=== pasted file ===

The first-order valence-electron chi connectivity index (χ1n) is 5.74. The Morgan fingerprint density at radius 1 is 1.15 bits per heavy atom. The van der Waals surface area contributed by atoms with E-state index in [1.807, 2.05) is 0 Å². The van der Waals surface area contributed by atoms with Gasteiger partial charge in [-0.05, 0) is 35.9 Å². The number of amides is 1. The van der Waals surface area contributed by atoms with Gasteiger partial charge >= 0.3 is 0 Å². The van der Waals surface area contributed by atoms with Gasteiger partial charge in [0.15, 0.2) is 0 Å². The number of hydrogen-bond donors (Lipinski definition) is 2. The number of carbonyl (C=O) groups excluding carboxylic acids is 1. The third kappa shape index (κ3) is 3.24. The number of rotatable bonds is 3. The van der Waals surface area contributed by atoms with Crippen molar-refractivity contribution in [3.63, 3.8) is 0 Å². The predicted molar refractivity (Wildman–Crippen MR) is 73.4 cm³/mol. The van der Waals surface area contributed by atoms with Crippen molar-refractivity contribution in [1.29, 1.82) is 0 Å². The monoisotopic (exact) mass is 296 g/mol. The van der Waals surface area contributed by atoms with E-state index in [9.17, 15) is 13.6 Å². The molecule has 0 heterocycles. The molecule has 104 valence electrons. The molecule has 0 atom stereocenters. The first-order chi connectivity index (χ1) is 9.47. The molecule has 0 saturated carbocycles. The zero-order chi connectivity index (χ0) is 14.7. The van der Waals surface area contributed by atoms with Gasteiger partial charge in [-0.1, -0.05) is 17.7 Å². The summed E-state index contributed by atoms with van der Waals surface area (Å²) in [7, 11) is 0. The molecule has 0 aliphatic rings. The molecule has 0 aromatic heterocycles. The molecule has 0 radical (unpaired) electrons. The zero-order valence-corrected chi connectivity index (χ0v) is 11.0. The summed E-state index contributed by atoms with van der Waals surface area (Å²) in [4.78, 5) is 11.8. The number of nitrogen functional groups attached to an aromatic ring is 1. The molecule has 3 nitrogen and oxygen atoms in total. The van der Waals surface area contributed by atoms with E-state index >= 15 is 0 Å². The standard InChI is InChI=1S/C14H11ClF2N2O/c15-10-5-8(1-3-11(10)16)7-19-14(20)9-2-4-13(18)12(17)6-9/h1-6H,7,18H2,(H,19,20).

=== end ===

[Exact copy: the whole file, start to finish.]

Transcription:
The first-order valence-electron chi connectivity index (χ1n) is 5.74. The Morgan fingerprint density at radius 1 is 1.15 bits per heavy atom. The van der Waals surface area contributed by atoms with E-state index in [1.807, 2.05) is 0 Å². The van der Waals surface area contributed by atoms with Gasteiger partial charge in [-0.05, 0) is 35.9 Å². The number of amides is 1. The van der Waals surface area contributed by atoms with Gasteiger partial charge >= 0.3 is 0 Å². The van der Waals surface area contributed by atoms with Gasteiger partial charge in [0.15, 0.2) is 0 Å². The number of hydrogen-bond donors (Lipinski definition) is 2. The number of carbonyl (C=O) groups excluding carboxylic acids is 1. The third kappa shape index (κ3) is 3.24. The number of rotatable bonds is 3. The van der Waals surface area contributed by atoms with Crippen molar-refractivity contribution in [3.63, 3.8) is 0 Å². The predicted molar refractivity (Wildman–Crippen MR) is 73.4 cm³/mol. The van der Waals surface area contributed by atoms with Crippen molar-refractivity contribution in [1.29, 1.82) is 0 Å². The monoisotopic (exact) mass is 296 g/mol. The van der Waals surface area contributed by atoms with E-state index in [9.17, 15) is 13.6 Å². The molecule has 0 heterocycles. The molecule has 104 valence electrons. The molecule has 0 atom stereocenters. The first-order chi connectivity index (χ1) is 9.47. The molecule has 0 saturated carbocycles. The zero-order chi connectivity index (χ0) is 14.7. The van der Waals surface area contributed by atoms with Gasteiger partial charge in [-0.1, -0.05) is 17.7 Å². The summed E-state index contributed by atoms with van der Waals surface area (Å²) in [7, 11) is 0. The molecule has 0 aliphatic rings. The molecule has 0 aromatic heterocycles. The molecule has 0 radical (unpaired) electrons. The zero-order valence-corrected chi connectivity index (χ0v) is 11.0. The summed E-state index contributed by atoms with van der Waals surface area (Å²) in [4.78, 5) is 11.8. The number of nitrogen functional groups attached to an aromatic ring is 1. The molecule has 3 nitrogen and oxygen atoms in total. The van der Waals surface area contributed by atoms with E-state index >= 15 is 0 Å². The standard InChI is InChI=1S/C14H11ClF2N2O/c15-10-5-8(1-3-11(10)16)7-19-14(20)9-2-4-13(18)12(17)6-9/h1-6H,7,18H2,(H,19,20).